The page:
What's the buzz

What's the buzz

Botox can alleviate severe spinal headache

Botox could be instrumental in relieving terrible spinal headaches. According to the study conducted at Mayo Clinic, Botox can be used in pain management in patients suffering from incapacitating spinal headaches caused by low levels of cerebrospinal fluid (CSF).

The successful treatment also offers new insight into Botox and headache treatment generally. Remarkably, the only known way to alleviate pain, until the discovery of analgesic properties of Botox, was to lie down. Low CSF pressure headaches are caused by an internal spinal fluid leak.

The headaches are most commonly triggered by a lumbar puncture through which the CSF leaks out causing the brain to sag.

Conventional treatment is known as blood patch, which includes injecting a patch of the patient’s blood over the puncture hole.

Before she sought help five years ago from Michael Cutrer, and Paul Mathew, neurologists at Mayo Clinic in Rochester, the patient in the case study had suffered from low CSF pressure headaches for 25 years. For most of that time she only felt better while lying down, resulting in curtailment of her day-to-day activities. The patient has received Botox for three years and the results have been consistently positive.

New drug hailed as milestone in treating skin cancer

A breakthrough cancer drug has been given the go-ahead to treat late-stage melanoma.

The injectable drug Yervoy hailed as the first to prolong the lives of patients with melanoma as been approved by the US Food and Drug Administration.

The drug, known chemically as ipilimumab, only worked in a small proportion of patients studied, and on average they lived just four months longer than patients given older medications. But experts say it’s milestone in treating the deadliest form of skin cancer.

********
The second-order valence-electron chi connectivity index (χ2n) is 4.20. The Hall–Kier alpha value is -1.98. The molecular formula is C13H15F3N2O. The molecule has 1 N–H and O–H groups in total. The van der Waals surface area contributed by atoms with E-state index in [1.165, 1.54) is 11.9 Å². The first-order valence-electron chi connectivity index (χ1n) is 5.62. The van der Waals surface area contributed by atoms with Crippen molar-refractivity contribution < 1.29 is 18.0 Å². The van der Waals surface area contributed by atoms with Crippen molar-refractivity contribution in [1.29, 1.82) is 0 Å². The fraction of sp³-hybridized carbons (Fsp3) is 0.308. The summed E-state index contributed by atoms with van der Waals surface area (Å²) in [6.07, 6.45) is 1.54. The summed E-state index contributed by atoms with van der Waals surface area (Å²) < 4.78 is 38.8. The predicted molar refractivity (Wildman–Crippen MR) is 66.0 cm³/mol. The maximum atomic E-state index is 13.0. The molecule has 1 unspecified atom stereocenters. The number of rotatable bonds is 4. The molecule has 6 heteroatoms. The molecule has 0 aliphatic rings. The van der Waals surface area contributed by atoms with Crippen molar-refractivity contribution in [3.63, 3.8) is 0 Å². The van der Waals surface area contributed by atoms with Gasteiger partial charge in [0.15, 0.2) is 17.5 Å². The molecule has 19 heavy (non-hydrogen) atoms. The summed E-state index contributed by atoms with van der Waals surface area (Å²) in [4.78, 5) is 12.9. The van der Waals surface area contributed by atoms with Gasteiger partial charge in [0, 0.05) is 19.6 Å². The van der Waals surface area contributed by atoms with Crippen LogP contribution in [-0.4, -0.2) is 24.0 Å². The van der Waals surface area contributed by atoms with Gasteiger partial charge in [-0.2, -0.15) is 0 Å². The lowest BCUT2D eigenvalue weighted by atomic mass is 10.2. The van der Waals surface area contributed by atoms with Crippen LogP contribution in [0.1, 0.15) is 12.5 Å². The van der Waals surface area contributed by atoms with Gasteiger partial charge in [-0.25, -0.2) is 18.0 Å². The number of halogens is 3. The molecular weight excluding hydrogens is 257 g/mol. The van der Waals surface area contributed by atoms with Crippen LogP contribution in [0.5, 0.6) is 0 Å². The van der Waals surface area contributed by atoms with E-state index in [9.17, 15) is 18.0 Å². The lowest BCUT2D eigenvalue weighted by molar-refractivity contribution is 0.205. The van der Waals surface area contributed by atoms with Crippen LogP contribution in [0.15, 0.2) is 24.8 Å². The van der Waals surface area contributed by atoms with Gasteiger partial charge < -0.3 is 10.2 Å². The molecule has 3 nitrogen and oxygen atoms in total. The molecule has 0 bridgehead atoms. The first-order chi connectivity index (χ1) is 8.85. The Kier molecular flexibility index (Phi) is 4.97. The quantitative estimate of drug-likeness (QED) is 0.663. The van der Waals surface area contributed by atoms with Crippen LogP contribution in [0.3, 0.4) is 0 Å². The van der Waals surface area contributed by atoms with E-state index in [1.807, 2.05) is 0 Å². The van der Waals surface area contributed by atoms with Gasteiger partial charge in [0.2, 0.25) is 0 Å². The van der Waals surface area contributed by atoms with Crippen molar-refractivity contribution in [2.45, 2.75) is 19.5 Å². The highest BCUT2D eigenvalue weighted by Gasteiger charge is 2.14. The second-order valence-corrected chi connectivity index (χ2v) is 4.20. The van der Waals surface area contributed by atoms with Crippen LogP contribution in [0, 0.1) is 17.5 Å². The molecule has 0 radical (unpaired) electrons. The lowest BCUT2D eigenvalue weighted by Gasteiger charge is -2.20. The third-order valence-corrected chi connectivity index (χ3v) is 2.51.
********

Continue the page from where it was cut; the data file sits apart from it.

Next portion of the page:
Ipilimumab is part of a group of targeted cancer medicines that harness the body’s immune system, instead of attacking the disease with outside chemicals like chemotherapy. The drug works by blocking a molecule linked to melanoma called CTLA-4, which interferes with the protective activity of white blood cells.

When the molecule is blocked, the cells behave normally and help fight off cancer.

Repeated exposure to pain relief puffer may damage liver

Repeated exposure to a widely-used anaesthetic may cause liver disease. The anaesthetic, methoxyflurane, is used for rapid short-term pain relief during brief, painful procedures, and is administered via single-dose puffers.

Formerly used as a general anaesthetic, this is no longer the case because of its toxic effects on the liver, said Kacey O’Rourke, a treating medical registrar at Royal Brisbane and Women’s Hospital.

Doctors are reconsidering the use of the drug after a 33-year-old woman developed acute hepatitis four weeks after beginning a series of treatments for varicose veins.
The woman was given the anaesthetic via an inhaler during three vein treatments.
“It seems the exposure to methoxyflurane in our patient was the likely cause of acute hepatitis, and it may be that repeated exposure was a contributing factor,” said O’Rourke.

“This observation has implications for the way methoxyflurane is prescribed, including its use for procedural analgesia in cases in which several procedures (and hence, repeated dosing) are required,” he added.

Invisible infrared light could soon activate heart, ear cells

University of Utah scientists may someday improve cochlear implants for the deaf and lead to devices to restore vision, maintain balance and treat movement disorders like Parkinson’s.

The scientists used invisible infrared light to make rat heart cells contract and toadfish inner-ear cells send signals to the brain. Infrared light can be felt as heat, raising the possibility the heart and ear cells were activated by heat rather than the infrared radiation itself.

Richard Rabbitt, a professor of bioengineering and senior author of the heart-cell and inner-ear-cell studies and colleagues exposed the cells to infrared light in the laboratory. The low-power infrared light pulses in the study were generated by a diode — “the same thing that’s in a laser pointer, just a different wavelength”, said Rabbitt.

The heart cells in the study were newborn rat heart muscle cells called cardiomyocytes, which make the heart pump. The inner-ear cells are hair cells, and came from the inner-ear organ that senses motion of the head. The hair cells came from oyster toadfish, which are well-establish models for comparison with human inner ears and the sense of balance.

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